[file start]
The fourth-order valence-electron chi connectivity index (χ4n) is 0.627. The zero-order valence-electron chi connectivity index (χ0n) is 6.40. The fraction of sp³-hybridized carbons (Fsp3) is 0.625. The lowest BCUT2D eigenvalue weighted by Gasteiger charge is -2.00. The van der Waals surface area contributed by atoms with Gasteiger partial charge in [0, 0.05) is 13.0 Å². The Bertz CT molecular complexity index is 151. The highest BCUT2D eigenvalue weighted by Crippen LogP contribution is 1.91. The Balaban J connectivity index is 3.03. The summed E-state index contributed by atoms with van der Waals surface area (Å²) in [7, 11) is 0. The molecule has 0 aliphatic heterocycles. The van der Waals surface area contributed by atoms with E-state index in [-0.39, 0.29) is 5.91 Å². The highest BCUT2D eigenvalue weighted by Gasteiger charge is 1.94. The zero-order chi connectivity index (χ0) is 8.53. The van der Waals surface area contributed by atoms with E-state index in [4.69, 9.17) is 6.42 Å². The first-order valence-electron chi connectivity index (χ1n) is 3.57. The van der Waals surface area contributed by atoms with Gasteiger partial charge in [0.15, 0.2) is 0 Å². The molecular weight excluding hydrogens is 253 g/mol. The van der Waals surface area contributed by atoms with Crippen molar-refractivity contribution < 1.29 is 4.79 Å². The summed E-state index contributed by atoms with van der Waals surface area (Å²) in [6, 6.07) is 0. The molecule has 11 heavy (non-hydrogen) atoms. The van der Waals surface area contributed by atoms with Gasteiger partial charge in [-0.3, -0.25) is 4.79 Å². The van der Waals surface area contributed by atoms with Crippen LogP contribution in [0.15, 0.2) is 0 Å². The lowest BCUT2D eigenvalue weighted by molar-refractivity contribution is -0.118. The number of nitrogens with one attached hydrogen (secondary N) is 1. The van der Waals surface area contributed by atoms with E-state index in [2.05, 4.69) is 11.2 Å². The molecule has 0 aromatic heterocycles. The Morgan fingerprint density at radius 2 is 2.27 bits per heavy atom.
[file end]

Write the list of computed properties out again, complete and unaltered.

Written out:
The fourth-order valence-electron chi connectivity index (χ4n) is 0.627. The zero-order valence-electron chi connectivity index (χ0n) is 6.40. The fraction of sp³-hybridized carbons (Fsp3) is 0.625. The lowest BCUT2D eigenvalue weighted by Gasteiger charge is -2.00. The van der Waals surface area contributed by atoms with Gasteiger partial charge in [0, 0.05) is 13.0 Å². The Bertz CT molecular complexity index is 151. The highest BCUT2D eigenvalue weighted by Crippen LogP contribution is 1.91. The Balaban J connectivity index is 3.03. The summed E-state index contributed by atoms with van der Waals surface area (Å²) in [7, 11) is 0. The molecule has 0 aliphatic heterocycles. The van der Waals surface area contributed by atoms with E-state index in [-0.39, 0.29) is 5.91 Å². The highest BCUT2D eigenvalue weighted by Gasteiger charge is 1.94. The zero-order chi connectivity index (χ0) is 8.53. The van der Waals surface area contributed by atoms with E-state index in [4.69, 9.17) is 6.42 Å². The first-order valence-electron chi connectivity index (χ1n) is 3.57. The van der Waals surface area contributed by atoms with Gasteiger partial charge in [0.15, 0.2) is 0 Å². The molecular weight excluding hydrogens is 253 g/mol. The van der Waals surface area contributed by atoms with Crippen molar-refractivity contribution < 1.29 is 4.79 Å². The summed E-state index contributed by atoms with van der Waals surface area (Å²) in [6, 6.07) is 0. The molecule has 11 heavy (non-hydrogen) atoms. The van der Waals surface area contributed by atoms with Gasteiger partial charge in [-0.3, -0.25) is 4.79 Å². The van der Waals surface area contributed by atoms with Crippen LogP contribution in [0.15, 0.2) is 0 Å². The lowest BCUT2D eigenvalue weighted by molar-refractivity contribution is -0.118. The number of nitrogens with one attached hydrogen (secondary N) is 1. The van der Waals surface area contributed by atoms with E-state index in [2.05, 4.69) is 11.2 Å². The molecule has 0 aromatic heterocycles. The Morgan fingerprint density at radius 2 is 2.27 bits per heavy atom.